Another project incorporates trees originally found on a construction site in Tuen Mun, a residential area in the New Territories. Building requirements demanded the removal of trees, and the real-estate developer, knowing that Lam had previously made works inspired by trees, asked if she wanted some of them. After a site visit, Lam suggested that the project preserve and transplant other trees not on the original preservation list. Additionally, the wood cut from felled trees could become furniture for the new buildings. Lam, who sees this project as a form of social sculpture, even recorded the ambient sound of the site. Characterizing her involvement as a fruitful experience for an artist working with a developer, Lam notes that “usually the artist is the last one involved in the building’s decorative treatment.”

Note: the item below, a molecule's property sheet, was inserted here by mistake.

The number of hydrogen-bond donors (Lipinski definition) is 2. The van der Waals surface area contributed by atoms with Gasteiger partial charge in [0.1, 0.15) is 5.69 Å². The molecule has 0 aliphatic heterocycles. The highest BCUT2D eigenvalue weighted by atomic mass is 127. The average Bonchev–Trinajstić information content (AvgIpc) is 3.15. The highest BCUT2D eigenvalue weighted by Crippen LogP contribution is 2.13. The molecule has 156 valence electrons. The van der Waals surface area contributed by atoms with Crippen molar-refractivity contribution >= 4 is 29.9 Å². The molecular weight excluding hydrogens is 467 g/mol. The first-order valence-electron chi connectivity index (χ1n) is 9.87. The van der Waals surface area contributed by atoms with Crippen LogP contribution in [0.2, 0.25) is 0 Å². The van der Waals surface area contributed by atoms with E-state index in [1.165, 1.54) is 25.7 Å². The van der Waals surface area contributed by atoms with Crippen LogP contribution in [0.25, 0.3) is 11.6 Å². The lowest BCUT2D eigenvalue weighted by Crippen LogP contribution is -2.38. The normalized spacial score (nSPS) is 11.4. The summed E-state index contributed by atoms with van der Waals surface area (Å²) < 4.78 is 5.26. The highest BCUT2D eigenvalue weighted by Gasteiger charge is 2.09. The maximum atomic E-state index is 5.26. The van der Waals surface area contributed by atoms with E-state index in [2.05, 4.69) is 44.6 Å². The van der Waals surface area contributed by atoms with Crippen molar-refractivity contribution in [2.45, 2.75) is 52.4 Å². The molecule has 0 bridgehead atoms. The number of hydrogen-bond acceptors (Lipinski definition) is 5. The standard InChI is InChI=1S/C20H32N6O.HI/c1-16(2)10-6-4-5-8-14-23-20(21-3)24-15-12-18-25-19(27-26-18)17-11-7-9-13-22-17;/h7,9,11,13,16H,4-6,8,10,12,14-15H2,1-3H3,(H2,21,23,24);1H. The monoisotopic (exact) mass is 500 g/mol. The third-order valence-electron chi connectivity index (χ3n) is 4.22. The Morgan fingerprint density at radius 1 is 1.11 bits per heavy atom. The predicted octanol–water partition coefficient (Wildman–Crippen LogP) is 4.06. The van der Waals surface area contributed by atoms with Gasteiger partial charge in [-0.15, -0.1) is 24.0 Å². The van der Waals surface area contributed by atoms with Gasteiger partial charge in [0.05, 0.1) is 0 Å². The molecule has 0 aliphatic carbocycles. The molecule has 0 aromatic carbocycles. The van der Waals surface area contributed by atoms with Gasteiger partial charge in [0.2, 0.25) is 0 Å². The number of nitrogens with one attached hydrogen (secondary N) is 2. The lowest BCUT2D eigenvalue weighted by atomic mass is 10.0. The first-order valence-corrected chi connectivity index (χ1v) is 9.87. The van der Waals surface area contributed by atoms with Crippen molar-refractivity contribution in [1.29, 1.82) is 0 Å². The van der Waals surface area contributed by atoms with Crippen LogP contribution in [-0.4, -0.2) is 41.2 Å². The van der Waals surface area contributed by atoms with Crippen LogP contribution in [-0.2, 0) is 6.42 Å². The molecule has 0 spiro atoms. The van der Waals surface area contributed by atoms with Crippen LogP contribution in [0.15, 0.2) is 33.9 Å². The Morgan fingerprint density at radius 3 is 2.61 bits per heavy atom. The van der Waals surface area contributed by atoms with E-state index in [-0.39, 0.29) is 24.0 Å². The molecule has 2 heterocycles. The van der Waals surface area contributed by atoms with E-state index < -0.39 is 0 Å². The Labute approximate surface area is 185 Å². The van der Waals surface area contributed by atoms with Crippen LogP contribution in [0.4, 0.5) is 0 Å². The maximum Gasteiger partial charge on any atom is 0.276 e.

With quiet determination, Lam shows us how performative interactions with the public can result in benefits for the creator and the community alike. Her work is difficult to collect, allowing her to remain free of financial dependence on the galleries—a strategy, she says, “for the sake of making a pure art.” Lam’s projects also display a concern for justice, yet her idealism is rooted in physical reality. Her inventions are never abstract in the extreme; instead, they point to a life made richer by increased aesthetic and social awareness.